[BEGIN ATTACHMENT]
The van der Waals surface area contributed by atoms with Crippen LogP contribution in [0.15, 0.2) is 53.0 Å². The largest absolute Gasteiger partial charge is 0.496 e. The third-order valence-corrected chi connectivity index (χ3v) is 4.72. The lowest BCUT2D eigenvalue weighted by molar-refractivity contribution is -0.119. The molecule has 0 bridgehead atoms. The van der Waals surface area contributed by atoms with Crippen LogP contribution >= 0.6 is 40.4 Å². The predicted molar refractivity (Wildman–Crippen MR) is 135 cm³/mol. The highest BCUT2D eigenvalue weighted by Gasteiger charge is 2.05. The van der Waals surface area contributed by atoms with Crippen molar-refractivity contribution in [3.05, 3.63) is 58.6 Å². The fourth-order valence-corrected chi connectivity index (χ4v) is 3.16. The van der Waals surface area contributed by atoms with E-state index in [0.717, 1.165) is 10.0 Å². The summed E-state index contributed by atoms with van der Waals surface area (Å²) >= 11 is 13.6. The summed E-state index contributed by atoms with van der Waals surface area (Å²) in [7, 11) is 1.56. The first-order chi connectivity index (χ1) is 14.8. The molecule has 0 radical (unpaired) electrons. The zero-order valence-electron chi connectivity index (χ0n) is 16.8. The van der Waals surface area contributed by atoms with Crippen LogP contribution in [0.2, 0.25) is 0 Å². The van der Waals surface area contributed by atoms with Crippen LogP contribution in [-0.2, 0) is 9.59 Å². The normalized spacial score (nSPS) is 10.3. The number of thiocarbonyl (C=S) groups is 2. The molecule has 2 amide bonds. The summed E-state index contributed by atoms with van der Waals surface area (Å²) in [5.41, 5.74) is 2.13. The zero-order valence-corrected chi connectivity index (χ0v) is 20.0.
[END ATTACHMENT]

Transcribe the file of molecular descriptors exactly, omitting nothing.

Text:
The van der Waals surface area contributed by atoms with Crippen LogP contribution in [0.15, 0.2) is 53.0 Å². The largest absolute Gasteiger partial charge is 0.496 e. The third-order valence-corrected chi connectivity index (χ3v) is 4.72. The lowest BCUT2D eigenvalue weighted by molar-refractivity contribution is -0.119. The molecule has 0 bridgehead atoms. The van der Waals surface area contributed by atoms with Crippen LogP contribution >= 0.6 is 40.4 Å². The predicted molar refractivity (Wildman–Crippen MR) is 135 cm³/mol. The highest BCUT2D eigenvalue weighted by Gasteiger charge is 2.05. The van der Waals surface area contributed by atoms with Crippen molar-refractivity contribution in [3.05, 3.63) is 58.6 Å². The fourth-order valence-corrected chi connectivity index (χ4v) is 3.16. The van der Waals surface area contributed by atoms with E-state index in [0.717, 1.165) is 10.0 Å². The summed E-state index contributed by atoms with van der Waals surface area (Å²) >= 11 is 13.6. The summed E-state index contributed by atoms with van der Waals surface area (Å²) in [7, 11) is 1.56. The first-order chi connectivity index (χ1) is 14.8. The molecule has 0 radical (unpaired) electrons. The zero-order valence-electron chi connectivity index (χ0n) is 16.8. The van der Waals surface area contributed by atoms with Crippen LogP contribution in [0.2, 0.25) is 0 Å². The van der Waals surface area contributed by atoms with Crippen LogP contribution in [-0.2, 0) is 9.59 Å². The normalized spacial score (nSPS) is 10.3. The number of thiocarbonyl (C=S) groups is 2. The molecule has 2 amide bonds. The summed E-state index contributed by atoms with van der Waals surface area (Å²) in [5.41, 5.74) is 2.13. The zero-order valence-corrected chi connectivity index (χ0v) is 20.0.